To get the potential stock, the cuttings were taken from the new growth on top. Travis Woodson of Big O Tree and Lawn Services raised up into the tree in a truck-mounted, hydraulic-raised bucket and trimmed the new growth from the treetop. Once he had accumulated a bunch of cuttings, he lowered the bucket and handed them to Bryars and Dowell, who marked down the location on the tree from which the cuttings were taken.
This is the first batch of three cuttings from the tree, to be taken at about monthly intervals. These are softwood cuttings and the later cuttings will be harder. Each collection will involve about 100 cuttings.
“This is kind of an experiment,” Bryars said. “We take the different stages of growth, do side-by-side comparisons and we hope for good success rates.”
The tree – named after William A. Pratt, the first superintendent of buildings and grounds – has become an important landmark on Grounds. University landscape architect Mary Hughes views the cuttings as a way of preserving that history.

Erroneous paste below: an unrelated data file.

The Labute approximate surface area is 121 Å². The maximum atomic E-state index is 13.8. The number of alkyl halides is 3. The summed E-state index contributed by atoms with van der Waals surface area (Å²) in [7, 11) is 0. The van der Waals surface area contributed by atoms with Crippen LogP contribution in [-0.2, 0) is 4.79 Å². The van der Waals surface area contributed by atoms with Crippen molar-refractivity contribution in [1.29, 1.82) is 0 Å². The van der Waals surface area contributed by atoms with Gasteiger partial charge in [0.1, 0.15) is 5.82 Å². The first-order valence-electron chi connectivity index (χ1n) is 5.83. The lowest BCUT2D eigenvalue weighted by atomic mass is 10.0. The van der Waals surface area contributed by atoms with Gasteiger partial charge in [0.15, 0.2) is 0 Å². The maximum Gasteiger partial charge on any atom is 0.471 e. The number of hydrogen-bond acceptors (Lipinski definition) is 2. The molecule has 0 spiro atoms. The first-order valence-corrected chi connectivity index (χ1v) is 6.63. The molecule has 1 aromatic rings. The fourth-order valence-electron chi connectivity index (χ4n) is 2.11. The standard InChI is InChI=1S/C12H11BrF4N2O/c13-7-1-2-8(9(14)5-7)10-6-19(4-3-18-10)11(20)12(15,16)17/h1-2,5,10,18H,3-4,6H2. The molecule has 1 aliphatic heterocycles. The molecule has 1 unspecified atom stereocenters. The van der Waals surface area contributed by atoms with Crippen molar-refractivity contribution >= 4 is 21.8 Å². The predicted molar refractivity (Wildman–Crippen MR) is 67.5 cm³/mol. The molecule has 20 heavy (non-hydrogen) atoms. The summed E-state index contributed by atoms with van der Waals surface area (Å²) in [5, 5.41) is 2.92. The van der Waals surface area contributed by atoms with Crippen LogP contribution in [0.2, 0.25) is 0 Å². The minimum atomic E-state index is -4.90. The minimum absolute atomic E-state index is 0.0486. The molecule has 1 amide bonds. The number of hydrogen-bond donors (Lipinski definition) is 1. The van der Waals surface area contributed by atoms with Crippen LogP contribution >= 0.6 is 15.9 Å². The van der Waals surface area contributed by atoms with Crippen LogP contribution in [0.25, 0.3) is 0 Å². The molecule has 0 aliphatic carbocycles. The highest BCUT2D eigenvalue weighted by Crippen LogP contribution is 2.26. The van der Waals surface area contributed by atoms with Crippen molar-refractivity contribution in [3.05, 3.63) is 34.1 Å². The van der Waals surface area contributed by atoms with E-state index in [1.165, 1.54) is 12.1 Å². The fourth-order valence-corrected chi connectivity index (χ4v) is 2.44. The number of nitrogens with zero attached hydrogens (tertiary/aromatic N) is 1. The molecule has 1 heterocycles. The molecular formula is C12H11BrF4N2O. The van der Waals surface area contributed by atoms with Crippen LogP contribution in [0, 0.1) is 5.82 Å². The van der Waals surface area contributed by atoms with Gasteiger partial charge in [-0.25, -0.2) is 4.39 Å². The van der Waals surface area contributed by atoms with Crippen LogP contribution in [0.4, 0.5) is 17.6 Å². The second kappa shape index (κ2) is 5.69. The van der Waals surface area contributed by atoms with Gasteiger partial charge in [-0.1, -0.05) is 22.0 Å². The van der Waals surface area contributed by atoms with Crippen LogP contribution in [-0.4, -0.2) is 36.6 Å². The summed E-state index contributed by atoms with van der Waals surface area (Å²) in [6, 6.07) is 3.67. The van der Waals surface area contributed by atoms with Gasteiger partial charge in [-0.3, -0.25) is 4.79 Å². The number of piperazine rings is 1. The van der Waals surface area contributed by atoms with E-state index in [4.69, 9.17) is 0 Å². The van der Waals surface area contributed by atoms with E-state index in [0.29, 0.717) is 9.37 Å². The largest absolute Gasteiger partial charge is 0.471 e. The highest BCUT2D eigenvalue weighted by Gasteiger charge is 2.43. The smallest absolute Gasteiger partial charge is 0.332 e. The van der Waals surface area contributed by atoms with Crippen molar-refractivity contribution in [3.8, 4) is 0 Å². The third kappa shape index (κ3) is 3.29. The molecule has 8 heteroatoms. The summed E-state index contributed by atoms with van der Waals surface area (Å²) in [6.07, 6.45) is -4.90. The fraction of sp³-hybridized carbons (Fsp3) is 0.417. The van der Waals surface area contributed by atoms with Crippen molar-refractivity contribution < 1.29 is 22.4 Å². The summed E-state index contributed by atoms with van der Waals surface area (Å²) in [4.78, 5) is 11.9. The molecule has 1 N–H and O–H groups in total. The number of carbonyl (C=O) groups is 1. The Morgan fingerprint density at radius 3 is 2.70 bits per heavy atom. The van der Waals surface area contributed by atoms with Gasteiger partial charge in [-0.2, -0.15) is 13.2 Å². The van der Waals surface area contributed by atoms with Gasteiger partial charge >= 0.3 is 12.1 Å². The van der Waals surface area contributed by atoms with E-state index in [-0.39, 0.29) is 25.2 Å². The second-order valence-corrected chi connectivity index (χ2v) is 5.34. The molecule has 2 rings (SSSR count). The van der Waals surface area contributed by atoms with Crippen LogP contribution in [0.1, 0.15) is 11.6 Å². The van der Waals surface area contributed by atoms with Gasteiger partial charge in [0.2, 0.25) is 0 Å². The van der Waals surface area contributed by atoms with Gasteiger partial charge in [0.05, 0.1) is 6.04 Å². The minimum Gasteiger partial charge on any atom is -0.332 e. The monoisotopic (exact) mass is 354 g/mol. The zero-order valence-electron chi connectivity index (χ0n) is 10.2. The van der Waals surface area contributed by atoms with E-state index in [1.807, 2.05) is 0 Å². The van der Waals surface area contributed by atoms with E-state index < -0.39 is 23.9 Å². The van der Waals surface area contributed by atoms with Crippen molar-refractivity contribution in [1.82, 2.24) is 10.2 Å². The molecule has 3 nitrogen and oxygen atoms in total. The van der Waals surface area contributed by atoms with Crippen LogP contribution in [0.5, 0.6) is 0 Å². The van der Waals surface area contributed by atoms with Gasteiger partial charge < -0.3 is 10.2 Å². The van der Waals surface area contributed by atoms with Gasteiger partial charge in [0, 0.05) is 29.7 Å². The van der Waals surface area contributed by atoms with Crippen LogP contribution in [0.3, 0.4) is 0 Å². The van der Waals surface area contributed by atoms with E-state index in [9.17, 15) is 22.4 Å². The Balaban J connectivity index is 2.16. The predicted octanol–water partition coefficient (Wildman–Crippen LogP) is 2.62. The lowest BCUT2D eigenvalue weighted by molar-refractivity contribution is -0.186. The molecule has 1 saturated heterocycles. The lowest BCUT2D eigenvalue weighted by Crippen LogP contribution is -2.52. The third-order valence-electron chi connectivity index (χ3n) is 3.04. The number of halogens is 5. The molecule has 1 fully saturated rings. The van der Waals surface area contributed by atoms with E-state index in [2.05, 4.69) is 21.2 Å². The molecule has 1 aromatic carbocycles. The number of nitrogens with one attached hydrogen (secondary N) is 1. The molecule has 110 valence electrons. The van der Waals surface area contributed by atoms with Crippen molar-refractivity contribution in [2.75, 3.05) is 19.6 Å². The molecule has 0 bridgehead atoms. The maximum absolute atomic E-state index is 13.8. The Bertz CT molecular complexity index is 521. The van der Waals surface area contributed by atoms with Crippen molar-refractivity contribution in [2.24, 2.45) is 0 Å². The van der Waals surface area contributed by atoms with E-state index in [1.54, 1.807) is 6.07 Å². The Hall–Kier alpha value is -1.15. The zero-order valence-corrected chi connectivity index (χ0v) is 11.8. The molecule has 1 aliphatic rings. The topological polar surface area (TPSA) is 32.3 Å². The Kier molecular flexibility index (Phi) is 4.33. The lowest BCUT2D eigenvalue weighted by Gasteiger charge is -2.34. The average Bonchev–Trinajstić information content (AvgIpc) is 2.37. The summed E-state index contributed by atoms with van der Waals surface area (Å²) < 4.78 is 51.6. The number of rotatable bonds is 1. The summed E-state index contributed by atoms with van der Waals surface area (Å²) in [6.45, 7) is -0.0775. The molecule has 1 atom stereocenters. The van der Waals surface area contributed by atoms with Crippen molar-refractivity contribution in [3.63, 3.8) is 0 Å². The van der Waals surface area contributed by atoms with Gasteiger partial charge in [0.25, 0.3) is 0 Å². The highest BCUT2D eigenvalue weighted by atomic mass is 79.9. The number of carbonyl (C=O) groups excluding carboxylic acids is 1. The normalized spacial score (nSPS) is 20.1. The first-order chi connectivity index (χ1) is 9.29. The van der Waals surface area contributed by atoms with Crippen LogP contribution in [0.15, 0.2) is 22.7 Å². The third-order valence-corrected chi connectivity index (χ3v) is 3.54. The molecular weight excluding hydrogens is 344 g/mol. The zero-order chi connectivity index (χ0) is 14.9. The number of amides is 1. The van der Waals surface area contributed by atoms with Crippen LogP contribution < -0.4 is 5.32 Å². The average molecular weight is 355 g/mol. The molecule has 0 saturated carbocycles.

“The Pratt ginkgo is one of our most historic trees,” Hughes said. “We believe it was planted [by Pratt] in the 1860s and it is certainly a spectacular specimen. The leaves turn gold much later than other ginkgo trees in the area, and then the leaves drop all at once, creating a gold carpet on the ground. It has become one of the rituals of fall and photographers set up days in advance to capture the event. Creating a clone of the tree will allow us to plant a replacement when the inevitable day comes that we lose the parent tree. It is a way of preserving this piece of our landscape heritage.”
Pratt was a well-known Richmond civil engineer who moved to Charlottesville in 1856. He developed a plan for the improvement of the Grounds and spent 1857 through 1859 constructing and renovating many buildings. In 1858, the Board of Visitors named him the University’s first superintendent of buildings and grounds. He is credited with planting many of the older maple and ash trees on the Lawn.